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BIOGRAPHY and GENEALOGY
(b. 1856 – d 1910)
Jefferson County, Alabama
Rufus Napoleon Rhodes , founder, editor and owner of the Birmingham News, was born near Pascagoula, in Jackson County, Miss., on June 5, 1856. His parents were Rufus Randolph Rhodes and Martha Fisher. His father was a lawyer and practiced his profession in Washington City and New Orleans.
His father was commissioner of patents of the Confederate States and served under Lee and Joseph E. Johnston the last years of the war between the States. Rufus N. Rhodes was educated by his mother; and in the high school of New Orleans; Dr. J. B. Shearer’s grammar school at Cluster Springs, Va.; and the Southwestern Presbyterian University at Clarksville, Tennessee. He read law in the office of Hon. James E. Bailey in Clarksville, and was admitted to the practice on his nineteenth birthday, Jan. 5, 1875.
In 1876 and 1877 he was private secretary of his law preceptor, Mr. Bailey when the latter was one of Tennessee’s United States senators. In the fall of 1877, Rhodes was elected city attorney of Clarksville and was re-elected four consecutive times. While city attorney he represented Montgomery County in the general assembly of Tennessee, the sessions of 1881 and 1882. He voted against the repudiation of the State debt (as his father had done forty years before, when a member of the general assembly of Mississippi), being known at the time as one of “The Twelve Apostles of Tennessee’s State Credit Democracy.”
On June 27, 1882, in Clarksville, he married Margaret Smith, the daughter of Christopher H. and Lucy Dabney Smith. He held military commissions from the Governors of Tennessee, Illinois, and Alabama and was “Brigadier General of the Ninth Congressional District of Alabama.”
He was always a Democrat, and was a member of two National Democratic conventions, having represented the Hermitage district in Tennessee at Cincinnati, when Hancock and English were nominated; and Alabama at large in the Chicago convention that nominated Cleveland and Stevenson. He belonged to the Grover Cleveland school of Democrats. He was a tariff reformer, an advocate of the gold standard, a friend to civil service reform, and after the Spanish-American war, a believer in “Expansion.”
Rhodes practiced law in Chicago for four years and moved to Birmingham in 1887 when he at once engaged in journalism. The brash Rhodes had served as the editor of Birmingham’s Daily Herald but quit in a disagreement with that newspaper’s president, who did not share Rhodes’ dream of building a bridge over the city’s railroad tracks. So, just three days later, on March 14, 1888, he founded the Birmingham News, which became one of the most influential and successful papers in the South. Rhodes started his own newspaper, The Evening News, which eventually became known as The Birmingham News. And yes, his dream of building a viaduct over the railroad tracks came true, too, in 1891.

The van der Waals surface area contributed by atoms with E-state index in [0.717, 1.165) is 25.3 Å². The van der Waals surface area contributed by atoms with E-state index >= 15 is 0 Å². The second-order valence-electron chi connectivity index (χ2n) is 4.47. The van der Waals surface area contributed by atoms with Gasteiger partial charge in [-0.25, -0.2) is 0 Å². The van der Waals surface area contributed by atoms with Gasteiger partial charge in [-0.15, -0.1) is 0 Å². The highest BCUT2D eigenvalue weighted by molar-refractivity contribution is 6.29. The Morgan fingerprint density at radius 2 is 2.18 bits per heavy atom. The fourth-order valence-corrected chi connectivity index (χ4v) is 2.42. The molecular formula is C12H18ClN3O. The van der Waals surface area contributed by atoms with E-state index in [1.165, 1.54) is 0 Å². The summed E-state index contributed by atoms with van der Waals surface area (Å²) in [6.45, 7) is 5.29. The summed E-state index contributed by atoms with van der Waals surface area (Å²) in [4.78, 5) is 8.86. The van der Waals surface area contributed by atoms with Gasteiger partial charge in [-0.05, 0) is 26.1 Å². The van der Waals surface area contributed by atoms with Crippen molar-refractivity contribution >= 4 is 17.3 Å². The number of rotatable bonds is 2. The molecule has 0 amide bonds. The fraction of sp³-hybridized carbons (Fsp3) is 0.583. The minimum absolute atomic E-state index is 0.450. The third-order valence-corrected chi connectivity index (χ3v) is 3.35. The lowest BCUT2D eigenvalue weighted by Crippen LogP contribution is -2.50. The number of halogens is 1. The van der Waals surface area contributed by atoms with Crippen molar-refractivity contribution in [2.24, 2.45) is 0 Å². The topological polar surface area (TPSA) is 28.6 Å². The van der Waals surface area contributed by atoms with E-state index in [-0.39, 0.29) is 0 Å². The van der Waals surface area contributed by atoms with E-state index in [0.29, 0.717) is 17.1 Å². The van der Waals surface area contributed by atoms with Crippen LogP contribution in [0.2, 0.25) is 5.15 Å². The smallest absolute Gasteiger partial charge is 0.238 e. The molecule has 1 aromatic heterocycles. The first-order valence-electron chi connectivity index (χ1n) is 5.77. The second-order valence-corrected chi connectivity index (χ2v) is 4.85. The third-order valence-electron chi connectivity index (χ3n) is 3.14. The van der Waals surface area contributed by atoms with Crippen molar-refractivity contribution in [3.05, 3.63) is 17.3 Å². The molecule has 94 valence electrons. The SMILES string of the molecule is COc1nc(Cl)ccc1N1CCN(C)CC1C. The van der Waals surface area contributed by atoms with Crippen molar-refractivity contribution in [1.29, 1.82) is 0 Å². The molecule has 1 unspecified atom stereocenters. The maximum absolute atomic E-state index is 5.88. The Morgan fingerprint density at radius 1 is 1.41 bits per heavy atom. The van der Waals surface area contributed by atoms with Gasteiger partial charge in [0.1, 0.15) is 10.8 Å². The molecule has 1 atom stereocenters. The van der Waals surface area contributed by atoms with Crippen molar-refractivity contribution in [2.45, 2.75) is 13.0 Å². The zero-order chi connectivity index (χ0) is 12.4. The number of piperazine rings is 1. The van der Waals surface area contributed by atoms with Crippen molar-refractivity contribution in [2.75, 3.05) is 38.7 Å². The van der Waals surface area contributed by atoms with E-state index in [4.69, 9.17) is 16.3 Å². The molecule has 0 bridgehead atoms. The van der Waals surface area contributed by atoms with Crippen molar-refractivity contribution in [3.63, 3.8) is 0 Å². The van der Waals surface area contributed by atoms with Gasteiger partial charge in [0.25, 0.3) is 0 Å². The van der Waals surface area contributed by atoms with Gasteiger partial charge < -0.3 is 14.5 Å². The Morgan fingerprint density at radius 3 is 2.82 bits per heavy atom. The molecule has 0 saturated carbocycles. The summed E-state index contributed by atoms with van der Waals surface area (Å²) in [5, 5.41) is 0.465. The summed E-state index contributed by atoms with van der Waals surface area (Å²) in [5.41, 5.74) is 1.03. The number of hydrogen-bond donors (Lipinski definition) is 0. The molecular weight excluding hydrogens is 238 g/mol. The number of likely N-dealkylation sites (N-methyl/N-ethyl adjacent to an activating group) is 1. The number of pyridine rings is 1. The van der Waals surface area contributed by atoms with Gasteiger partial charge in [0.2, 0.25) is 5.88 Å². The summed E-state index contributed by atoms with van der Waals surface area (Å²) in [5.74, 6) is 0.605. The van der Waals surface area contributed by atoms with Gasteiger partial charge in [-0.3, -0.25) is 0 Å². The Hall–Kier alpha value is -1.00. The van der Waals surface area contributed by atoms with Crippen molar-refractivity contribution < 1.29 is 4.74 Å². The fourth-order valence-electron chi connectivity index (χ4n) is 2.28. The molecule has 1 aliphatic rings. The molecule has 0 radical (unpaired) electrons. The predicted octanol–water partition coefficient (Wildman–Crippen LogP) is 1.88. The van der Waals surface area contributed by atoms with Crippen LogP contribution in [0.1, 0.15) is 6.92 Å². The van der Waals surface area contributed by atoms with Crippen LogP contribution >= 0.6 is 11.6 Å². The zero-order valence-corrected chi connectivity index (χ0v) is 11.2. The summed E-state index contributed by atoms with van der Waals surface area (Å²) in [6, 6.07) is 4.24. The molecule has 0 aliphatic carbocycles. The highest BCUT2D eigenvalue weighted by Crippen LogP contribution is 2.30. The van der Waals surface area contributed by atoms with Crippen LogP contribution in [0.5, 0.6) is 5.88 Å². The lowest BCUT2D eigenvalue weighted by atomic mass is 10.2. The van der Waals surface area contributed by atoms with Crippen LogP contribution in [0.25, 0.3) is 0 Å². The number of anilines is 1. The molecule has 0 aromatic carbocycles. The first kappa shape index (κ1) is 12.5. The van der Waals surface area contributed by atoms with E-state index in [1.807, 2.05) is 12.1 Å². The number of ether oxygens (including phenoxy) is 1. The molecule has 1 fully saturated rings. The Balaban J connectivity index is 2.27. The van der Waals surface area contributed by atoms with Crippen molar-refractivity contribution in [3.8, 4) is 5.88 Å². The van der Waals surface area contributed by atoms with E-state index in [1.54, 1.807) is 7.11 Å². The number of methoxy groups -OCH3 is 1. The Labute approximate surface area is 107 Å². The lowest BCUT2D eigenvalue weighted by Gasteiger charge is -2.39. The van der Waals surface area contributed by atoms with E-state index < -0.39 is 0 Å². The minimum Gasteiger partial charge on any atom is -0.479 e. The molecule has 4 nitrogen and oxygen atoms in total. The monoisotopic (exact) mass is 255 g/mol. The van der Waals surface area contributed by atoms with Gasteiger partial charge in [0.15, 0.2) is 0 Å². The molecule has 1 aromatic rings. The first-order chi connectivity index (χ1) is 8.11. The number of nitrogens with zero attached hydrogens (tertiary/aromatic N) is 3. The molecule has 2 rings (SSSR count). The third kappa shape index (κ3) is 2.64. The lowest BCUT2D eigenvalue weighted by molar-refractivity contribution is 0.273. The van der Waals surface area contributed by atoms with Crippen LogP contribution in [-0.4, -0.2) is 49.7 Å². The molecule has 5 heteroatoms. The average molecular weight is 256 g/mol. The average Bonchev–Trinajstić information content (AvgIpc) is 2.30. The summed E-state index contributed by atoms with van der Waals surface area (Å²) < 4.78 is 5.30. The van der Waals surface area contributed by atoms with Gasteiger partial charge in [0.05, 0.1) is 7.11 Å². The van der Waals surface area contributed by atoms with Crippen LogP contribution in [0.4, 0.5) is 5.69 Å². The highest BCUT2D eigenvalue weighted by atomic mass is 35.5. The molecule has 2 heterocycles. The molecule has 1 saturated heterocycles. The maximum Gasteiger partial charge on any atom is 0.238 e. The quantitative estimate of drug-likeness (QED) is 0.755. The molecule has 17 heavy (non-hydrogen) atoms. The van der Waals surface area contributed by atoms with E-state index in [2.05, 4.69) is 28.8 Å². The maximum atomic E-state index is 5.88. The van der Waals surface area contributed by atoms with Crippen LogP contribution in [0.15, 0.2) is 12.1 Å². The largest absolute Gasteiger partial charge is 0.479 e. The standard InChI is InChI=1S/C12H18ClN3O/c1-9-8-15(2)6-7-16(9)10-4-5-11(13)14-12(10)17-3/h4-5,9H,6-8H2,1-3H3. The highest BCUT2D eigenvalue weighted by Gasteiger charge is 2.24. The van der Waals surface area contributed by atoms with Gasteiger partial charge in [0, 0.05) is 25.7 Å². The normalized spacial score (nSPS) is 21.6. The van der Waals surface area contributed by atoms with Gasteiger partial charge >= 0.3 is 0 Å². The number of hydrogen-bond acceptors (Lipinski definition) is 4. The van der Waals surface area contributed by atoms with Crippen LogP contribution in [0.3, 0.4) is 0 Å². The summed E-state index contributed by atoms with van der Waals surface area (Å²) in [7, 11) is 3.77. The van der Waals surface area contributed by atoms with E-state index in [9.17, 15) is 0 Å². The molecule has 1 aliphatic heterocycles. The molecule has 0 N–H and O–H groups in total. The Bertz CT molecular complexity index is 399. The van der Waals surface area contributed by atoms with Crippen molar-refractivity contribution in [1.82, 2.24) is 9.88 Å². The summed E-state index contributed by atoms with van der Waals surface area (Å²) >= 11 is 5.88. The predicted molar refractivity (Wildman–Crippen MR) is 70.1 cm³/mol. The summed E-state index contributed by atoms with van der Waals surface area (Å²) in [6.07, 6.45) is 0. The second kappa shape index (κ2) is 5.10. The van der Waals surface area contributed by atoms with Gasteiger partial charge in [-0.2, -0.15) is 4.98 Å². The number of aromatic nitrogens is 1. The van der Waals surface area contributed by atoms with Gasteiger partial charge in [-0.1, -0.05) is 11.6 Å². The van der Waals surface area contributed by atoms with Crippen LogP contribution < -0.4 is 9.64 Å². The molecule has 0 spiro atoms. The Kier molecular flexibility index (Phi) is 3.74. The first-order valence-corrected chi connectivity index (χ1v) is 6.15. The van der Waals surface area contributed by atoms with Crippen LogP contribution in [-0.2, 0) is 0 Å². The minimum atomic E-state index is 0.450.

One hundred and eighteen years after that first edition of The Evening News, The Birmingham News continues to carry on the tradition that Rhodes, the paper’s first publisher, started with $800 in the bank and two reporters on his staff.
The paper is just 17 years younger than the city for which it is named, and as Birmingham has grown and adapted to changing times, so has The Birmingham News. The News persistently advocated good morals; honesty in personal and official life; the maintenance of credit, private and public; the enforcement of the law; fair elections; the preservation of order; protection of life and property rights; the improvement of the public school system; and every principle, practice, and policy that tends toward the aggrandizement, the elevation and happiness of the people of Alabama and the entire country. He was president of the Associated Press and President of the Southern Publishers’ Association.
General Rhodes enjoyed since he was a boy, the reputation of being a clever public speaker, and scored considerable success on the lecture platform. Starting life without a dollar, he earned by hard work a comfortable fortune. He was always a generous giver to charitable, religious and educational causes. He was an Episcopalian and a vestryman of the Advent church of Birmingham. He died January 12, 1910, after a lengthy illness of Bright’s disease and arterial trouble and was buried in Elmwood Cemetery in Birmingham, Alabama. His wife Margaret died in October 1929.
Rhodes Park, located at 28th Street South and Highland Avenue in Birmingham, Alabama, was named for Rufus Napoleon Rhodes. The mansion he built and lived in on Rhodes Circle is no longer standing.
- Notable Men of Alabama: Personal and Genealogical, Volume 2 edited by Joel Campbell DuBose
- History of Alabama and dictionary of Alabama biography By Thomas McAdory Owen, Marie Bankhead Owen
- Find a grave.com # 64939643 # 51994973